By Linden Mackey, Guest Contributor

[fusion_dropcap color=”” boxed=”yes” boxed_radius=”1px” class=”” id=””]B[/fusion_dropcap]ecoming vegan is a process, beginning with not eating animals, progressing to not wearing them or using products that involve any animal suffering, to actively advocating for their cause. But it has to start with a decision to change, and to change at a very elemental level – sustenance itself.

One purpose that has sustained me for the past two decades is raising my two boys, and the work that enabled me to do this was brokering commercial insurance.

Insurance and related risk management fields are all about assessing what will and can go wrong.  “What is the worst thing that can happen?” is the final question in underwriting.  It is a constant focus on negative events and the fear surrounding them.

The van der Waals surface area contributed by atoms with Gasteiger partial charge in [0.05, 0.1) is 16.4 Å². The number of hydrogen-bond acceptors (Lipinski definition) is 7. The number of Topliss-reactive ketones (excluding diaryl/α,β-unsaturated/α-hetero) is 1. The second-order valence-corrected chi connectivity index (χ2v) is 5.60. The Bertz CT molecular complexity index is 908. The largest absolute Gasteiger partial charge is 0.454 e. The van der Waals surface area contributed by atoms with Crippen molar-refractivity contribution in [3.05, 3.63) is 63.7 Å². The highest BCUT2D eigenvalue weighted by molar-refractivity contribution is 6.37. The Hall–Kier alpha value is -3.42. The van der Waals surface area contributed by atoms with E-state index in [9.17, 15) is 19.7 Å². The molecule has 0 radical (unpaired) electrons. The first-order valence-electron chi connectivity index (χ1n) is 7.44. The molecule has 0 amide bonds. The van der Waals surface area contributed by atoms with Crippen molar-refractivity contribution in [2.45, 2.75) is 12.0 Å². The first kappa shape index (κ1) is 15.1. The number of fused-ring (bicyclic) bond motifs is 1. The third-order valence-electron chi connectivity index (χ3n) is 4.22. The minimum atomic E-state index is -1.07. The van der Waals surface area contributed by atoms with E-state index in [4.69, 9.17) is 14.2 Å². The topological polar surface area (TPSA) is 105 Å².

In order to do this work well, I essentially had to largely ignore my truest self – the one who dislikes numbers, analyzing contracts, detailed paperwork, and in essence, commerce in general.  I had to train myself to view the glass half-empty, to look for dark and scary creatures lurking under rocks and around each corner, when I am by nature the opposite – seeing the potential and possibility in most people and aspects of life.

While insurance does help protect the assets of individuals and businesses, and without it, we would all live in perhaps a more fearful place; I have never really felt that I was genuinely helping people as an insurance broker.